16th December 1838
The words on this monument at Blood River tell the story of what happened here.
Dawn on Sunday 16 December 1838, revealed that this laager with 446 whites, as well as several coloured servants and friendly Bantus, had been surrounded by a force of from ten to twelve thousand Zulus. Across the river, the main Impi, the white shields, under the command of Ndhlela, stood watching the progress of the attack launched by the younger impis, the red and the black shields.
Protected on the south by a donga and on the east by a fringed hippo pool, with a marshy hollow at the upper end, the laager was attacked mainly from the north and the east. On the orders of Commandant Andries Pretorius, the Voortrekkers waited until the Zulus were close to the wagons before firing their muzzle-loaders and guns. This checked the attack and when the gun-smoke lifted, the enemy had already retreated to beyond the range of fire.
This was followed by several similar attacks, all with the same results. Later, the main impi also joined in the battle. But despite fearless repeated assaults with shield and assegai, the Zulus were unable to force their way into the laager. After about two hours, Pretorius sent out a mounted commando to continue the engagement outside the laager. This turned the tide. The Zulus began to flee.
In the confusion which followed, they suffered severe losses, especially in the donga in which large numbers were crowded together, as well as along the river, including the drifts and on the Matambo Flats beyond. After a pursuit of approximately two hours, the commando returned to the laager, a Thanksgiving service was held and the Vow re-affirmed.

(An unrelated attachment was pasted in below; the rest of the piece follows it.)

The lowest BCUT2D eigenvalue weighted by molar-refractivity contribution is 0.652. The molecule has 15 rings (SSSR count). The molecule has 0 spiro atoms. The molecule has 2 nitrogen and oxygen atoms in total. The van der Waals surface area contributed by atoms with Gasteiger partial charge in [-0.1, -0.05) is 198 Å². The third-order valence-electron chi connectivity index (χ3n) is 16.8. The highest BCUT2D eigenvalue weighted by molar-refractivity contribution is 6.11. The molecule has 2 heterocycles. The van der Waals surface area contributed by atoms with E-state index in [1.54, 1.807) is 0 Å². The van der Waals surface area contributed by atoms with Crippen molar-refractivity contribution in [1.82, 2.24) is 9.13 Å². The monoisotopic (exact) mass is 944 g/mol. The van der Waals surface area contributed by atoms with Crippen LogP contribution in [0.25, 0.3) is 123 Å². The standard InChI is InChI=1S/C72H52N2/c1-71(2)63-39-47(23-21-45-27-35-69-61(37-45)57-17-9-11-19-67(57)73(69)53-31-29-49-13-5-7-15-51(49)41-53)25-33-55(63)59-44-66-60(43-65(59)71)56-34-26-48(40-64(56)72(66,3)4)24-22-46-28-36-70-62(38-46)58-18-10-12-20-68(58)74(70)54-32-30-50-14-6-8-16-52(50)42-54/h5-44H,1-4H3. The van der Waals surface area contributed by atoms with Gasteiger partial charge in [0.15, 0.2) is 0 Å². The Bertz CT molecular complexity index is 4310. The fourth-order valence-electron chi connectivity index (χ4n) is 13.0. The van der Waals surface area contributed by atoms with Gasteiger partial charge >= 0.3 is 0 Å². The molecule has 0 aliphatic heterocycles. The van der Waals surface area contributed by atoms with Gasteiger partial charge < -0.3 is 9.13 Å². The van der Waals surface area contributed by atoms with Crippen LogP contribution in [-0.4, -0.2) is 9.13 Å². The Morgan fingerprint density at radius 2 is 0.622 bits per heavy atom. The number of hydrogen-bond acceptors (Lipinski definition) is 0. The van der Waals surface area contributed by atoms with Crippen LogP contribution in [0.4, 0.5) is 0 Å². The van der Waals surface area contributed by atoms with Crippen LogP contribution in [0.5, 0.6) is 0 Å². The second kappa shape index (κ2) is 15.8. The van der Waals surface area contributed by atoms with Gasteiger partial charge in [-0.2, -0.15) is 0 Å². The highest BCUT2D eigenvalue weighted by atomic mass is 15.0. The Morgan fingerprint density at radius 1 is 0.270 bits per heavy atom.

An estimated 3,000 Zulus were killed.
The Vow was a promise that if God would give the Voortrekkers His protection they would pass this day and date each year as a day of thanksgiving and they would build a ‘temple to His honour’. This was built in Pietermaritzburg in 1841. The 16th December, formerly known as Dingaan’s Day, became a national holiday – The Day of the Covenant (1932) or the Day of the Vow. The name was changed to The Day of Reconciliation in 1994.
This battlefield features a spectacular laager of full-sized bronze wagons like the Boers would have been living in at the time of the battle against the Zulu at the Ncome River, near Dundee, Natal, 16 December 1838.
There is also a fascinating and well-presented Zulu Museum on the site. In our book we have transcribed the words of the Vow and the description plaques, and there are photos of other features.